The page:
Many of the essays in this collection recall Glynis Ridley’s in their presentation of a Defoe who tended to approach the same subject multiply in a bid to capture and persuade, making his reader responsible for holding these different perspectives in tension. Opening the second section of the collection, dealing with the representation of time and space, Pat Rogers, author of the only major study of A Tour thro’ the Whole Island of Great Britain, brings a fresh perspective to the text by applying to it Gerard Genette’s typology of paratextual elements: peritexts (title pages, indexes), textual augmentations (diagrams, tables, lists), and embedded forms (citations). Rogers compares Defoe’s Tour to its closest contemporary relative, John Macky’s Journey through England (1714), and finds in Defoe a far more sophisticated bid to capture formally both the material experience of travel—its pace, its hardships, its trajectories and digressions—and the nation itself, in its contemporary state of accelerating social and economic flux. “The Tour,” suggests Rogers, in a summary of his argument which deserves quotation in full,
operates as a dynamic contraption whose energies perpetually require adjustments of the formal settings. Paratext defines its goals along with pure text, and apparently marginal elements are constantly invading the centre. This process creates a kind of textual instability, parallel to the unstoppable forces for change within the English nation. (78)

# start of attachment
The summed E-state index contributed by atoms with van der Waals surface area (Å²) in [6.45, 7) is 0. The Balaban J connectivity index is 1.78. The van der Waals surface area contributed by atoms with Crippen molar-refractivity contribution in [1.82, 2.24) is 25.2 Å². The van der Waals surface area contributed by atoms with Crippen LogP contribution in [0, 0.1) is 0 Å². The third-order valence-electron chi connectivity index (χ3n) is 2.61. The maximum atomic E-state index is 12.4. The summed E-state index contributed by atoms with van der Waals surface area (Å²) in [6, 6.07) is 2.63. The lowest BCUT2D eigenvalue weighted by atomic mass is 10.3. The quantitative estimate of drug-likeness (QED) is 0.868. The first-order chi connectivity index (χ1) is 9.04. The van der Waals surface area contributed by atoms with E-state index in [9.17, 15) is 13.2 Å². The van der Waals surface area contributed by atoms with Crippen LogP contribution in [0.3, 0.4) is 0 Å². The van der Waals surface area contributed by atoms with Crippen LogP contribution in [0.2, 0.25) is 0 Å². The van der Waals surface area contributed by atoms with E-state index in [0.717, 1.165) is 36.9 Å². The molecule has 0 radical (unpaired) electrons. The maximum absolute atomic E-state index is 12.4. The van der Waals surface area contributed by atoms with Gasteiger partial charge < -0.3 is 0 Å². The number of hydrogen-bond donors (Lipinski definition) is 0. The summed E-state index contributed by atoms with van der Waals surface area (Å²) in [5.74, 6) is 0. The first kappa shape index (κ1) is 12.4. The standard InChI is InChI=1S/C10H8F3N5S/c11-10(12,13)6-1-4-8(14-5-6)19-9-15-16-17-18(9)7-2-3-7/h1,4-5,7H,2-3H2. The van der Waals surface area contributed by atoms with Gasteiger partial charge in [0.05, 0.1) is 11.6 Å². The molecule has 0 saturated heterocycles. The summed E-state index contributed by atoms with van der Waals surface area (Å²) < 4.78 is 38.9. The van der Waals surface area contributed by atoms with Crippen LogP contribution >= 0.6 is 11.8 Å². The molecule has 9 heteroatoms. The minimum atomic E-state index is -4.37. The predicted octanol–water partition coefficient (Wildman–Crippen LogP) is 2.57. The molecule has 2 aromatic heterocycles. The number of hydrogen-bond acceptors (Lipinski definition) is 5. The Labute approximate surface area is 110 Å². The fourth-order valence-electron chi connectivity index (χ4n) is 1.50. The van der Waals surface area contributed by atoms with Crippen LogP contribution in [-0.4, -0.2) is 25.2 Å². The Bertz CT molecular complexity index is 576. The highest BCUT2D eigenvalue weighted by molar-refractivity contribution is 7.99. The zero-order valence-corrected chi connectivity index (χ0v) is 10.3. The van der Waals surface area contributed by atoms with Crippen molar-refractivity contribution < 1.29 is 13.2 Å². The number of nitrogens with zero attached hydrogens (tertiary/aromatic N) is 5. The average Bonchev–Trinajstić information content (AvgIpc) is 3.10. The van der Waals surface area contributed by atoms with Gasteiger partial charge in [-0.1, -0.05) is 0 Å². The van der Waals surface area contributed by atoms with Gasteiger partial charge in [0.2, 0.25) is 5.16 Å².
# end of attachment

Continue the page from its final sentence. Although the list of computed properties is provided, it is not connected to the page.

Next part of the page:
Benjamin Pauley has a nicely related argument to make about the depiction of London in the Tour: one which takes us back to Ridley’s demonstration of the way in which Defoe makes his points. London, argues Pauley, presents Defoe with an aesthetic and conceptual problem. The city sits at the centre of the Tour both textually and conceptually. Defoe flirted with theories new to his generation, which saw consumption by a rapidly urbanizing population as the driver of an economy geared not just to meeting basic needs and producing national wealth through export, but to generating and consuming its own excesses. A London which appeared to some contemporaries as a luxurious, devouring maw was also, for Defoe, the condition for the prosperity of Britain’s regions. Almost every place in Defoe’s Britain supplies London with something, and those which do not are notable for their backwardness and poverty. Defoe finds London almost impossible to describe: his circumvallation of it (an attempt to describe London’s boundaries) simply confirms its amorphousness; his attempts to locate precise distinctions between such key constituent parts as court and city fail. And yet this failure of formal representation, argues Pauley, is not only a reflection of Defoe’s anxiety at the spatial chaos of his city. It complements his appeal to the reader to imagine an order within this chaos, precisely as the potent energies of commerce defy measurement and control, yet generate the order of national prosperity and power. Defoe, as Pauley describes it, follows the example set by his education in “writing three times” to help his reader capture this paradox, mapping London’s physical disorder in his circumvallation, but also imagining order through symbolic representation and through projections of a future London where this disorder has been corrected. He writes three times once again, in a pamphlet, a history, and a poem describing the “Great Storm” of 1703. Aino Mäkikalli demonstrates how these three accounts published in the year following the natural disaster, which played a role in establishing Defoe as a public reporter of events, show him experimenting with the narrative representation not just of Christian time (the hand of God in nature), but also of modern, secular, clock time: the time of historical development and improvement, and the time of formally realist narrative. Like Pauley’s, this essay shows Defoe using different modes of presentation to help his reader imagine the relationship between apparently conflicting spatio-temporal modes: one absolute and symbolic; the other particularized and material.